Thu, 09 Nov 2000

North Korean diplomacy sputters

By Bill Tarrant

SEOUL (Reuters): The pace of diplomacy with the autocratic and unpredictable military regime in North Korea appears to be sputtering, with few real breakthroughs behind the hopeful talk and pageantry.

The risk is the orchestrated approach to North Korea by the United States, Japan and South Korea may founder, leaving an arsenal of doomsday weapons in a country sinking deeper into economic ruin with potential for a catastrophic social implosion.

Bill Clinton will not be dropping by Pyongyang for a presidential visit to a country with whom the United States is still technically at war, and talks in Malaysia last week about North Korea's missile program failed to deliver a deal.

Japan and North Korea are back to square one on normalizing ties. Talks in Beijing last week failed to resolve the tricky issue of 10 Japanese whom Tokyo insists were kidnapped two decades ago by North Korea, which denies any knowledge of them.

Now, North Korea is threatening to cancel a second round of reunions between families torn apart when the two Koreas went to war a half-century ago. It is angry because the South's Red Cross chief made unflattering remarks about its capital Pyongyang.

August's emotional reunions in Pyongyang and Seoul among elderly Koreans divided by the world's most militarized border were one of the few concrete signs of thaw between the erstwhile enemies since June's landmark North-South summit.

So, once again, the multi-front diplomatic battle appears to be on the horns of a perennial North Korea's dilemma: How to open up to the world while maintaining a hermetically sealed society.

Now almost entirely dependent on international charities to feed its 22 million people, Pyongyang needs literally billions of dollars in aid and investment to revive a command economy shattered by the dissolution of the old communist block.

But that means exposing to foreign influences a population programmed to view its leaders as demigods and its would-be benefactors as imperialists with "sinister political aims".

Indeed, a recent editorial in the official party mouthpiece, the Rodong Sinmun (Workers Daily), warned readers that outside aid was a toxin that could threaten the regime's survival.

"The imperialists' aid is a tool of aggression... a dangerous toxin which brings about poverty, famine and death, not prosperity," the newspaper said.

North Korea has only one card to play, but it's an ace -- the capability of launching long range missiles tipped with weapons of mass destruction that could threaten Japan and possibly even the west coast of the United States.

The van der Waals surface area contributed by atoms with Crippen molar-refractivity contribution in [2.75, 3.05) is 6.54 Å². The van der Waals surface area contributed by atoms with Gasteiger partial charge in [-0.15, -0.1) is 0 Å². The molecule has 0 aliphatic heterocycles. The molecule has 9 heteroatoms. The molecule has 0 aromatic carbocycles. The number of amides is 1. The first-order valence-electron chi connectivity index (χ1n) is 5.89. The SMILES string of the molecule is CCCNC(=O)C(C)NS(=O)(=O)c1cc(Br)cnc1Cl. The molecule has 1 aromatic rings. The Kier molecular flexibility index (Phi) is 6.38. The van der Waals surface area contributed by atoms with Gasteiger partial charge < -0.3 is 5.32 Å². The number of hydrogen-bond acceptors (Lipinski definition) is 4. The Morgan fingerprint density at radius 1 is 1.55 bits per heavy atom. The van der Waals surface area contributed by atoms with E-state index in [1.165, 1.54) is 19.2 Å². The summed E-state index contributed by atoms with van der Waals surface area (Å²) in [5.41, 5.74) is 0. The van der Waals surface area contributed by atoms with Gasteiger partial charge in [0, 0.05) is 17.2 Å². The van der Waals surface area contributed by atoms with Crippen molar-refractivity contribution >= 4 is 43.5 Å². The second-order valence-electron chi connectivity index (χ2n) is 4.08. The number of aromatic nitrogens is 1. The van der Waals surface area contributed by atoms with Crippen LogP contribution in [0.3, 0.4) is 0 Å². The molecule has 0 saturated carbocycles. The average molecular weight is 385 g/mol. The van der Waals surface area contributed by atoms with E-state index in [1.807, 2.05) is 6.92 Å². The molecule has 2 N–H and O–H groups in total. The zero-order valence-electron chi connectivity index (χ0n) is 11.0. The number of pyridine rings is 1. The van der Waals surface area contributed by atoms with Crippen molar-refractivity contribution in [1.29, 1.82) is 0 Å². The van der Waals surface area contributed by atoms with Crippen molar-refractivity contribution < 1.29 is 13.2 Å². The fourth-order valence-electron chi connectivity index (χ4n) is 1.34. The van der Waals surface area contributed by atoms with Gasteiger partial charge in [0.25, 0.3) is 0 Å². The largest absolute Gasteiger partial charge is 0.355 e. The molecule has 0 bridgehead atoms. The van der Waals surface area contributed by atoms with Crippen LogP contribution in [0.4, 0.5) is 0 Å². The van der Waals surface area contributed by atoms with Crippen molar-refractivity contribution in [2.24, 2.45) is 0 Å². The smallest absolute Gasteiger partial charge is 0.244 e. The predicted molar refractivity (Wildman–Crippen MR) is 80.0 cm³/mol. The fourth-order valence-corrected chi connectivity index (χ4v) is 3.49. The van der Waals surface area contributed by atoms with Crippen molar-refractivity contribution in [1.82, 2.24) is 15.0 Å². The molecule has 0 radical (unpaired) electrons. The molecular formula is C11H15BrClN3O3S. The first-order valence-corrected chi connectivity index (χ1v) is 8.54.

U.S. Secretary of State Madeleine Albright was witness to the power of North Korea's mercurial leader Kim Jong-il on her visit to Pyongyang two weeks ago.

As 100,000 performers staged an extravaganza in May Day Stadium before another 100,00 spectators in full-throated worship on the appearance of the "great leader", the August 1998 launch of the North's Taepodong missile was projected on a giant screen.

Kim, who rules as chairman of the National Defense Commission and whose father Kim Il-sung remains "eternal president", turned to Albright and quipped that it was the first and last launch of the missile, whose test-firing sent shudders through the region.

The subtext of his message: the great dictator has a firm grip on his people and can make this pesky missile business disappear at the wave of a hand.

To some, a Clinton visit to North Korea, before Kim Jong-il comes to Seoul for a return summit with South Korean President Kim Dae-jung, looked at best like a gambit to burnish his foreign policy legacy before leaving office in January.

"A Clinton visit at a time when North Korea has suddenly slowed its engagement with the South would have been a mistake," said Daryl Plunk, senior fellow at the Asian Studies Center of the Washington D.C.-based Heritage Foundation.

"The (engagement) process has really gone almost nowhere", since the family reunions in August, he said. "Just a few months down the road and the North Koreans, for whatever reason, have backed away from forward movement at this time."

Little has changed in North Korea since the summit. The North still has most of its 1.1 million man army deployed near the border, backed by 10,000 artillery guns within shooting range of Seoul. Its summer military exercises were the most extensive in years, defense analysts in Seoul said.

"What changes have occurred?", said Lee Jung-hoon, chairman of the International Studies Department at Yonsei University. "They remain strongly fortified as far as the military. Nothing has happened as far as weapons of mass destruction.

"Basically, North Korea is about regime survival," he said.

North Korea will improve ties with the South "to get to a higher level of aid through Japan and United States" and unlock the aid treasure chests at the World Bank, Asian Development Bank and International Monetary Fund.

"North Korea continues to hold the outside world hostage to its missile threat," Lee added. "It's one of the very few leverages it has. "It has brought attention from outside, so why get rid of it."